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2011 Edition -- Target 1: Hyperion, Grade 5 and 6 Winner

2011 Edition -- Target 1: Hyperion, Grade 5 and 6 Winner


William Lawrence
Hyperion
Hyperion
William Lawrence

6th Grade
William H. Crocker Middle School
Hillsborough, Calif.

Teacher: Dr. Elizabeth Statmore


"Hyperion, the universe's most interesting moon, is exactly the place the Cassini spacecraft should visit. This mysterious space rock is not only beautiful, but is also very intriguing. For example, the form of Hyperion is very strange. In fact it is the largest irregularly shaped satellite ever observed! The eccentric orbit of Hyperion causes gravitational forces from Saturn to send it tumbling out of control; this could possibly be the reason for its odd shape. Additionally, this strange rotational period isn't even constant.

Even the color of Hyperion is special in its own way. When looking at a plain picture one sees that Hyperion is just gray all over. But, actually, when viewed in natural color, Hyperion has a reddish tint, redder than Phoebe. Now what does one usually notice about Hyperion immediately when they look at it? The craters. These craters are truly filled with a strange dark material. Scientists though, when looking closer at the material, suspect that this material might only be tens of meters thick with a brighter material beneath.

Speaking of craters and appearance, have you ever noticed that you really cannot see the end of these holes in the surface? This is because Hyperion is a loosely packed ball of ice. The deepest crater on Hyperion is approximately 75 miles in diameter and 6.2 miles deep. Now around the craters one might notice that there seems to be a smooth surface. If Cassini visits Hyperion scientists could find out if this surface is because of landslides. The results of the pictures, if Cassini goes to Hyperion, could be one of the puzzle pieces to why this moon is shaped like no other Saturn moon. Hyperion's meteor bombardment makes this moon appear as one of Saturn's oldest surfaces. Also, if Cassini visits this rock, it could determine whether there are differences in the composition of the material on Hyperion.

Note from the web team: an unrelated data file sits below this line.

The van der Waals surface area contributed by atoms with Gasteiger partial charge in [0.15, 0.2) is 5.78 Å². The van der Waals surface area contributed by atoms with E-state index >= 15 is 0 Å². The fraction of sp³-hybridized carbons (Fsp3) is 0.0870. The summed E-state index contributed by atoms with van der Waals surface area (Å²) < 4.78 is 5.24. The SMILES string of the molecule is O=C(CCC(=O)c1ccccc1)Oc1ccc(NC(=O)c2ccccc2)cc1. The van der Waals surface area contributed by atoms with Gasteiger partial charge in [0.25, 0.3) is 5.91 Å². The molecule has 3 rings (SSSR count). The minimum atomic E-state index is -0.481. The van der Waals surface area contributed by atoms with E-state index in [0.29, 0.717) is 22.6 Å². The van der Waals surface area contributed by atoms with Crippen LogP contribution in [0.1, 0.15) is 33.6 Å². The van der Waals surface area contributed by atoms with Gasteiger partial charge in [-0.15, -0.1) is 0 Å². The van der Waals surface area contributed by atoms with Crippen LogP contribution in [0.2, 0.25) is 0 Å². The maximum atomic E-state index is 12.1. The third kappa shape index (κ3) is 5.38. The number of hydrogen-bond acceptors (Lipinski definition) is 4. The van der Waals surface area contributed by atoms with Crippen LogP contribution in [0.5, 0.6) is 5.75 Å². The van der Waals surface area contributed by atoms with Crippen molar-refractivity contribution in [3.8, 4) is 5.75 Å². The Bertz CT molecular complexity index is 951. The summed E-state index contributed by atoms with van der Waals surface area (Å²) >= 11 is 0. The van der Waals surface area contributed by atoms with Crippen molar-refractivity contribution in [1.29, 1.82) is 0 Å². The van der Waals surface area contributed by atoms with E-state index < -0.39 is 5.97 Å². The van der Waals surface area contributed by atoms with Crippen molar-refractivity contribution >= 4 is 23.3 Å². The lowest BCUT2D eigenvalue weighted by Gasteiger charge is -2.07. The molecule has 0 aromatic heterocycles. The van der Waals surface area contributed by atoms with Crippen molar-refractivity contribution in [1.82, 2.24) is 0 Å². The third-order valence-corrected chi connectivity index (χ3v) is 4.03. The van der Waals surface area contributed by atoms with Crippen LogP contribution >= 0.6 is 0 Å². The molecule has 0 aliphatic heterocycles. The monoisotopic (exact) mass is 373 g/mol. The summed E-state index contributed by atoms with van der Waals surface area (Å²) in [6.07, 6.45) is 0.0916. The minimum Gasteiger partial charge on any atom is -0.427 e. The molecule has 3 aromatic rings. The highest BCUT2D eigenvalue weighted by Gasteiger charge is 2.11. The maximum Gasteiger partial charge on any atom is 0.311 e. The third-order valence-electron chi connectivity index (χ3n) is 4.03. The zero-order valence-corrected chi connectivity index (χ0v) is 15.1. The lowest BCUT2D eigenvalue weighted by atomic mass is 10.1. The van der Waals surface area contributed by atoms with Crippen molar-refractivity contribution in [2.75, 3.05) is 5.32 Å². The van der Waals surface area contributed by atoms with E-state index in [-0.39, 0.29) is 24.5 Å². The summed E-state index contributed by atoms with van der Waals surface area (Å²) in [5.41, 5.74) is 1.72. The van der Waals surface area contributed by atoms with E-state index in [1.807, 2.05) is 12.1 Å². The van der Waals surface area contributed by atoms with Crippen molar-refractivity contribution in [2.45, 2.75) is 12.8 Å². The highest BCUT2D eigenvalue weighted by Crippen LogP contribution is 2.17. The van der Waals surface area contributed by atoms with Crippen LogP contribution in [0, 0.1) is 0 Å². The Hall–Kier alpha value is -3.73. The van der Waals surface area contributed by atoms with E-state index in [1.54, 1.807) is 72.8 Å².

Clearly this mysterious moon is the right pinpoint for the Cassini spacecraft. Its texture, its rotation, and its look up close, all of Hyperion's features are just a little different than that of other ordinary satellites. If Cassini wants an out of the ordinary, fascinating, strange, and beautiful picture then Hyperion is the place to be."